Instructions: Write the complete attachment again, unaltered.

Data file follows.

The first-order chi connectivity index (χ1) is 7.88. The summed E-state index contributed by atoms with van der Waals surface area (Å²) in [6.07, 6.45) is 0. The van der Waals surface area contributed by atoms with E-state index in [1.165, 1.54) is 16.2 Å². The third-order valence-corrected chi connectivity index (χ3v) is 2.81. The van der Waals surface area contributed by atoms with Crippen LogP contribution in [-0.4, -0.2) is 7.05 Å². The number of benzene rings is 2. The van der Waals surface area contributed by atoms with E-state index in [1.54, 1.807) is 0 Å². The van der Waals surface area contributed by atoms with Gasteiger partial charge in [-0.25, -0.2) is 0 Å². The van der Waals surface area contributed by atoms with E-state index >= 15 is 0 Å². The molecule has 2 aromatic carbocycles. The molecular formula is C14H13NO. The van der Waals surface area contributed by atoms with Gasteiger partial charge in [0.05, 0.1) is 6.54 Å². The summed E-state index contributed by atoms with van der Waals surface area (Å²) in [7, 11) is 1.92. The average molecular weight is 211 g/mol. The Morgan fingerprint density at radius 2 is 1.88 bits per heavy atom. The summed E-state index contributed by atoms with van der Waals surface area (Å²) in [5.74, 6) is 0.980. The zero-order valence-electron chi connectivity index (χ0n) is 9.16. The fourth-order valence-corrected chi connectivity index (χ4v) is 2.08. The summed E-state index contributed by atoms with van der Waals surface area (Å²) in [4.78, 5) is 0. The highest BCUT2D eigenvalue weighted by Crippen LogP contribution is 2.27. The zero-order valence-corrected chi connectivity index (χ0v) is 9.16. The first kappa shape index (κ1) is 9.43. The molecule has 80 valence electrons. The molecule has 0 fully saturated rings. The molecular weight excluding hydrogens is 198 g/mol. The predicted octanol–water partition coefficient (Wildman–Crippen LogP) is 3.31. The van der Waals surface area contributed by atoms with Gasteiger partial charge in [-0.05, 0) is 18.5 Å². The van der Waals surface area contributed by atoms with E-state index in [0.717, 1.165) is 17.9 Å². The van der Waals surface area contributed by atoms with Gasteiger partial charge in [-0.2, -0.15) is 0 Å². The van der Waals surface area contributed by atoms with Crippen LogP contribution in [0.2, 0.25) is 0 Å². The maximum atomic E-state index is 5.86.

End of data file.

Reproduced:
The first-order chi connectivity index (χ1) is 7.88. The summed E-state index contributed by atoms with van der Waals surface area (Å²) in [6.07, 6.45) is 0. The van der Waals surface area contributed by atoms with E-state index in [1.165, 1.54) is 16.2 Å². The third-order valence-corrected chi connectivity index (χ3v) is 2.81. The van der Waals surface area contributed by atoms with Crippen LogP contribution in [-0.4, -0.2) is 7.05 Å². The number of benzene rings is 2. The van der Waals surface area contributed by atoms with E-state index in [1.54, 1.807) is 0 Å². The van der Waals surface area contributed by atoms with Gasteiger partial charge in [-0.25, -0.2) is 0 Å². The van der Waals surface area contributed by atoms with E-state index >= 15 is 0 Å². The molecule has 2 aromatic carbocycles. The molecular formula is C14H13NO. The van der Waals surface area contributed by atoms with Gasteiger partial charge in [0.05, 0.1) is 6.54 Å². The summed E-state index contributed by atoms with van der Waals surface area (Å²) in [7, 11) is 1.92. The average molecular weight is 211 g/mol. The Morgan fingerprint density at radius 2 is 1.88 bits per heavy atom. The summed E-state index contributed by atoms with van der Waals surface area (Å²) in [5.74, 6) is 0.980. The zero-order valence-electron chi connectivity index (χ0n) is 9.16. The fourth-order valence-corrected chi connectivity index (χ4v) is 2.08. The summed E-state index contributed by atoms with van der Waals surface area (Å²) in [4.78, 5) is 0. The highest BCUT2D eigenvalue weighted by Crippen LogP contribution is 2.27. The zero-order valence-corrected chi connectivity index (χ0v) is 9.16. The first kappa shape index (κ1) is 9.43. The molecule has 80 valence electrons. The molecule has 0 fully saturated rings. The molecular weight excluding hydrogens is 198 g/mol. The predicted octanol–water partition coefficient (Wildman–Crippen LogP) is 3.31. The van der Waals surface area contributed by atoms with Gasteiger partial charge in [-0.05, 0) is 18.5 Å². The van der Waals surface area contributed by atoms with E-state index in [0.717, 1.165) is 17.9 Å². The van der Waals surface area contributed by atoms with Gasteiger partial charge in [-0.2, -0.15) is 0 Å². The van der Waals surface area contributed by atoms with Crippen LogP contribution in [0.2, 0.25) is 0 Å². The maximum atomic E-state index is 5.86.